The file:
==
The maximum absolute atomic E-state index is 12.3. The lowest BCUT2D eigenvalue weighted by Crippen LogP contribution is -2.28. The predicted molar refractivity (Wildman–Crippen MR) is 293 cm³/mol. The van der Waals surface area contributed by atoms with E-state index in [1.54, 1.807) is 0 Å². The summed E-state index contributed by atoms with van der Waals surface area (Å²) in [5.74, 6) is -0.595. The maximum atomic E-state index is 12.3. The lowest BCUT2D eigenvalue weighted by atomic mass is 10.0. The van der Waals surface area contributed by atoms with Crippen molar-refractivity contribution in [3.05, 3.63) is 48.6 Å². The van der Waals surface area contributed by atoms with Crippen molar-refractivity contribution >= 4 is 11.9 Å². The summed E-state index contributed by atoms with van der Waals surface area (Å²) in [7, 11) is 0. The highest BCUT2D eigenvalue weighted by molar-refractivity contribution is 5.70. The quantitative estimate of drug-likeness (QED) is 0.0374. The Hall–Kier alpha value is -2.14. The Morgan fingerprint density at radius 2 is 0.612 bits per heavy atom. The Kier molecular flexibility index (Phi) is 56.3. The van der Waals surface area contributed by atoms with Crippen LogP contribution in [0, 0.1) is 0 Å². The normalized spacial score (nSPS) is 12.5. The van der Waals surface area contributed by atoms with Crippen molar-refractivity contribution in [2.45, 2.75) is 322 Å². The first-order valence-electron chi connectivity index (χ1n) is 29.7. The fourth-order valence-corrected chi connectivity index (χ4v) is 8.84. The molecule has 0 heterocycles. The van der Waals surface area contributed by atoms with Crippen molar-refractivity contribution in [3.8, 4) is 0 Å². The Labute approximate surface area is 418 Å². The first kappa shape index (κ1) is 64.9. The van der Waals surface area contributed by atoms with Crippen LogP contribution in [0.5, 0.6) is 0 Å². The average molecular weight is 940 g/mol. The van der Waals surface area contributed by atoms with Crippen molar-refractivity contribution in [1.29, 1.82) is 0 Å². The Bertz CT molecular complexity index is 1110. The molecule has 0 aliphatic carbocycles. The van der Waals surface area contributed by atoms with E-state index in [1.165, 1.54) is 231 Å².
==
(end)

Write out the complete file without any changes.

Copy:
The maximum absolute atomic E-state index is 12.3. The lowest BCUT2D eigenvalue weighted by Crippen LogP contribution is -2.28. The predicted molar refractivity (Wildman–Crippen MR) is 293 cm³/mol. The van der Waals surface area contributed by atoms with E-state index in [1.54, 1.807) is 0 Å². The summed E-state index contributed by atoms with van der Waals surface area (Å²) in [5.74, 6) is -0.595. The maximum atomic E-state index is 12.3. The lowest BCUT2D eigenvalue weighted by atomic mass is 10.0. The van der Waals surface area contributed by atoms with Crippen molar-refractivity contribution in [3.05, 3.63) is 48.6 Å². The van der Waals surface area contributed by atoms with Crippen molar-refractivity contribution >= 4 is 11.9 Å². The summed E-state index contributed by atoms with van der Waals surface area (Å²) in [7, 11) is 0. The highest BCUT2D eigenvalue weighted by molar-refractivity contribution is 5.70. The quantitative estimate of drug-likeness (QED) is 0.0374. The Hall–Kier alpha value is -2.14. The Morgan fingerprint density at radius 2 is 0.612 bits per heavy atom. The Kier molecular flexibility index (Phi) is 56.3. The van der Waals surface area contributed by atoms with Crippen LogP contribution in [0, 0.1) is 0 Å². The normalized spacial score (nSPS) is 12.5. The van der Waals surface area contributed by atoms with Crippen molar-refractivity contribution in [2.45, 2.75) is 322 Å². The first-order valence-electron chi connectivity index (χ1n) is 29.7. The fourth-order valence-corrected chi connectivity index (χ4v) is 8.84. The molecule has 0 heterocycles. The van der Waals surface area contributed by atoms with Crippen molar-refractivity contribution in [3.8, 4) is 0 Å². The Labute approximate surface area is 418 Å². The first kappa shape index (κ1) is 64.9. The van der Waals surface area contributed by atoms with Crippen LogP contribution in [0.5, 0.6) is 0 Å². The average molecular weight is 940 g/mol. The van der Waals surface area contributed by atoms with Crippen molar-refractivity contribution in [1.29, 1.82) is 0 Å². The Bertz CT molecular complexity index is 1110. The molecule has 0 aliphatic carbocycles. The van der Waals surface area contributed by atoms with E-state index in [1.165, 1.54) is 231 Å².